When we say love, what do we mean? I’ve been told that there are different kinds of love, different shades, manifestations, or expressions of love: romantic, platonic, familial. I love this color, that book, this song, and I love God. And God loves me.

If God is love, then love, itself, must be infinite, while also being singular. A paradox!

“All things were made by him; and without him was not any thing made that was made.”—John 1:3.

All things were made by love, for love. So why do we have such a hard time loving each other? What am I doing wrong? If love is infinite, then how can we mortals comprehend it, let alone express it? In times of confusion, I return to the well, to the simplicity of storytelling.

You’re with all your friends, each a singular expression of your love for life. Since we leave judgment of good and evil to God, you have all kinds of friends. You sit and laugh with them on the beach, as the Sea of Galilee pulses with fish and fisherman. A couple of Pharisees show up, causing trouble:

“Then drew near unto him all the publicans and sinners for to hear him. / And the Pharisees and scribes murmured, saying, This man receiveth sinners, and eateth with them.”—Luke 15:1-2.

Who are these people to tell you who to love? Why can’t they see and understand the connection you feel? Is love relative (i.e., not an absolute)?

Father forgive them; for they know not what they do.

Remember, we are ignorant, weak sinners. It’s okay to have trouble comprehending infinity. To explain to the Pharisees why he loves sinners, Jesus shares three parables.

1. Parable of the Lost Sheep

“What man of you, having an hundred sheep, if he lose one of them, doth not leave the ninety and nine in the wilderness, and go after that which is lost, until he find it? / And when he hath found it, he layeth it on his shoulders, rejoicing. / And when he cometh home, he calleth together his friends and neighbours, saying unto them, Rejoice with me; for I have found my sheep which was lost. / I say unto you, that likewise joy shall be in heaven over one sinner that repenteth, more than over ninety and nine just persons, which need no repentance.”—Luke 15:4-7.

I added the bold so you could keep that phrase in mind when reading the second parable.

2. Parable of the Lost Piece of Silver

“Either what woman having ten pieces of silver, if she lose one piece, doth not light a candle, and sweep the house, and seek diligently till she find it? / And when she hath found it, she calleth her friends and her neighbours together, saying, Rejoice with me; for I have found the piece which I had lost. / Likewise, I say unto you, there is joy in the presence of the angels of God over one sinner that repenteth.”—Luke 15:8-10.

See the pattern? Let’s break it down. There are three things being illustrated here: love, forgiveness, and repentance. None of these can exist without the others.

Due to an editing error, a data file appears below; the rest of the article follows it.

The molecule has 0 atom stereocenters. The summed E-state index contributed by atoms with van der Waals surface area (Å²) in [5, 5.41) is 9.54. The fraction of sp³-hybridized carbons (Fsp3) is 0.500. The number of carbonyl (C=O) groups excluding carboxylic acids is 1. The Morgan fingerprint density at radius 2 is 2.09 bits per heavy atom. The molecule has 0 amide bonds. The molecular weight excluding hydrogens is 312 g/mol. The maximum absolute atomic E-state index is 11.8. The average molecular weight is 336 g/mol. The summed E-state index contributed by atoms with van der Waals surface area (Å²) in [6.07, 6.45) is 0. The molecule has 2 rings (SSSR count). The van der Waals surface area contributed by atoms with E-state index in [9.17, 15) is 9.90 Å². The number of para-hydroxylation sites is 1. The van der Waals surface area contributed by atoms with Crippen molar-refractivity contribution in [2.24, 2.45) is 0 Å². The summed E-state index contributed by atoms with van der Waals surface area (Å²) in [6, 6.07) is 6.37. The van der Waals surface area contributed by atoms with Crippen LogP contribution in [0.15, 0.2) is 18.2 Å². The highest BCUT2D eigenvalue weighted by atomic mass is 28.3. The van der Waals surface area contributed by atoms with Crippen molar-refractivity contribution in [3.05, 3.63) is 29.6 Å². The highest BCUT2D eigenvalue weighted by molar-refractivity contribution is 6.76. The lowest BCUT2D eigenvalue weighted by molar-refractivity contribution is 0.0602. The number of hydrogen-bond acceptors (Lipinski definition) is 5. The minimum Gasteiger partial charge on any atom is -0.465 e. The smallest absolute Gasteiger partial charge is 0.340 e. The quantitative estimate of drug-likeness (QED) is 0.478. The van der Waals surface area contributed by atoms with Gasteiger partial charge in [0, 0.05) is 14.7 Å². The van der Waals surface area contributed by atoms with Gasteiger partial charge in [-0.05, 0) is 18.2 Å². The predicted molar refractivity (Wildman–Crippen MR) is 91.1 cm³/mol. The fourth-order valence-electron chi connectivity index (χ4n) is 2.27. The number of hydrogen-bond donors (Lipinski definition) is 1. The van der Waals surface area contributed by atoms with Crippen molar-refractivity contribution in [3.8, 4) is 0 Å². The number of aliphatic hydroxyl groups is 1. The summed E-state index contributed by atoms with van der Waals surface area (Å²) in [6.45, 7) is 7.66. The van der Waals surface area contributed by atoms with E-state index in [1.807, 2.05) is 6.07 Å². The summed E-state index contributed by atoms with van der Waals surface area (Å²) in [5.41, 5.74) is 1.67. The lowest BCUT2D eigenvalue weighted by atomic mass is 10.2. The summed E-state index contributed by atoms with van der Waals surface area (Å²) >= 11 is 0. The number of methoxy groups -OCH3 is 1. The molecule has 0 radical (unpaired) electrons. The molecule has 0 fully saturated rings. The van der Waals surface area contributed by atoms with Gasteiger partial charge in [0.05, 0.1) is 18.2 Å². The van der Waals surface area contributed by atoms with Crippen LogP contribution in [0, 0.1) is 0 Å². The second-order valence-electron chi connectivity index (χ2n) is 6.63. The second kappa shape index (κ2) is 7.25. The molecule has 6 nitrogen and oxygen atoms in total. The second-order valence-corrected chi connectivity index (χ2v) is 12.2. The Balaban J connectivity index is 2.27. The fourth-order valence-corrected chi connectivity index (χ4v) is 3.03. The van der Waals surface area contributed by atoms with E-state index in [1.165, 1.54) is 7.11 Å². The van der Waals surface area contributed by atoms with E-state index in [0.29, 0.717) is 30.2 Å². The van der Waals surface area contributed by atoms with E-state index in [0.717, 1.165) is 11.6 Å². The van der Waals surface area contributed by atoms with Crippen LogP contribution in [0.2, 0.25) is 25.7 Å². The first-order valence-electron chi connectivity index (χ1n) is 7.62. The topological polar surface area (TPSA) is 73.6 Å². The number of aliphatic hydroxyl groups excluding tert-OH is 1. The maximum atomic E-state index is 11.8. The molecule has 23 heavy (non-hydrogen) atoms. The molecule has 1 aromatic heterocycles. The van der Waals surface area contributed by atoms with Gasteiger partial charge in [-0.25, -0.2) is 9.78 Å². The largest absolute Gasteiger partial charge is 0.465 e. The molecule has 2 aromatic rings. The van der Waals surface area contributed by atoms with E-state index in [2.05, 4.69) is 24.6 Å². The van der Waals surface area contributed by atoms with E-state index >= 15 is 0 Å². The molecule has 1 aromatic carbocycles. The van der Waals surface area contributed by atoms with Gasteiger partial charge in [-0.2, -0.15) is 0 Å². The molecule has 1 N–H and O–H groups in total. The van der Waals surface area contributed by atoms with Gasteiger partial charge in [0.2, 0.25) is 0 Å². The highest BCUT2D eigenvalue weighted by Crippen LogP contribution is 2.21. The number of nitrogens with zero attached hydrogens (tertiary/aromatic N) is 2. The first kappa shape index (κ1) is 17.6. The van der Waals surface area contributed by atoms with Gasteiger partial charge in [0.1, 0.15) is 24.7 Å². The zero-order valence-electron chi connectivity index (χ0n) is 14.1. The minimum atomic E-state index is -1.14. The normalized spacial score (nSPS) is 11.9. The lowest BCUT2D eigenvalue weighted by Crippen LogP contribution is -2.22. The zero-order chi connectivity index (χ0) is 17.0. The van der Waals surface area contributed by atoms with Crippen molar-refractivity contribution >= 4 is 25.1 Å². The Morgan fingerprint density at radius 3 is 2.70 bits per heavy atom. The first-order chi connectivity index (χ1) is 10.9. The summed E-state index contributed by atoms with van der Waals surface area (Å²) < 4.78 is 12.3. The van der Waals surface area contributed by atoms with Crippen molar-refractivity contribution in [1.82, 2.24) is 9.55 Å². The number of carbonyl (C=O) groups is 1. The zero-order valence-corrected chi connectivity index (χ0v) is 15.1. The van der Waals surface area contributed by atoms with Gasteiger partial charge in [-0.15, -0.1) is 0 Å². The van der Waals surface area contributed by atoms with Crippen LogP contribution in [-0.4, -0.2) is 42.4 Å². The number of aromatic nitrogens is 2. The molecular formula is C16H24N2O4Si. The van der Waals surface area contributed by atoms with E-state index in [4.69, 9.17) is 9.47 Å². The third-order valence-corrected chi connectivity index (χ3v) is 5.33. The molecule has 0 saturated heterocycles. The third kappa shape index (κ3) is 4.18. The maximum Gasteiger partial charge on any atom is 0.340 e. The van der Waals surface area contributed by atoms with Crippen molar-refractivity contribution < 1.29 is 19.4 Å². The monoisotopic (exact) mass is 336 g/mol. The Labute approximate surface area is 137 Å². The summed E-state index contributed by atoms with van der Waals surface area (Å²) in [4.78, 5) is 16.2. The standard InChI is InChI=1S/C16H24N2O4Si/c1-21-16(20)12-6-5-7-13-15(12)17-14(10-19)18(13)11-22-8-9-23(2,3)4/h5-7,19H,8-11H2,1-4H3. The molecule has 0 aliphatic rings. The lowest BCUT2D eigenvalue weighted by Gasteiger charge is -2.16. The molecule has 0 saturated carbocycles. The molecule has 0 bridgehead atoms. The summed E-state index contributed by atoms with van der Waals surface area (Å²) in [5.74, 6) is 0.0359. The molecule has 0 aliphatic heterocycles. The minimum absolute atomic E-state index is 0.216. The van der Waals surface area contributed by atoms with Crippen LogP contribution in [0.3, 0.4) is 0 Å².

We cannot forgive without showing compassion, and without the repentance of the person who did us wrong.

We cannot repent without feeling love, and the possibility of forgiveness, if not by others, then forgiveness of ourselves after admitting that we were wrong.

And we cannot love unless we’re willing to accept repentance, forgive the sinner, and love the sinner.

All things were made by him: including sin and the sinner. There is nothing that is unnatural or unclean. It is all of God.

“And [Peter] said unto them, Ye know how that it is an unlawful thing for a man that is a Jew to keep company, or come unto one of another nation; but God hath shown me that I should not call any man common or unclean.”—Acts 10:28.

It is not for us to judge; that’s God’s job. Our job is to love each other, because we are all of God, even when we choose to leave him, abandoning love for our own selfish entitlement.

3. Parable of the Lost Son

“And he said, A certain man had two sons: / And the younger of them said to his father, Father, give me the portion of goods that falleth to me. And he divided unto his living. / And not many days after the younger son gathered all together, and took his journey into a far country, and there wasted his substance with riotous living.”—Luke 15:11-13.

There are three characters here: the father, younger son, and elder son. The father begins this parable by showing patience—which you need when the other person does you wrong as a result of their own selfishness. The younger son wasn’t trying to hurt the father; he was only thinking of himself. This isn’t always a bad thing.

Loving yourself is part of love. But sometimes we do this at other’s expense. Love is still there. God hasn’t abandoned you. Part of being connected to others is allowing the connection to grow. And sometimes growth is catastrophic.

“And when he had spent all, there arose a mighty famine in that land; and he began to be in want. / And he went and joined himself to a citizen of that country; and he sent him into his fields to feed swine. / And he would fain have filled his belly with the husks that the swine did eat; and no man gave unto him.”—Luke 15:14-16.

We cannot love only ourselves. Remember, God is love. God is everything. By loving only himself, the younger son left his father, abandoning the balance of love between himself and his family. When out of balance, that is, not shared equally with everyone you know (including yourself), love turns toxic.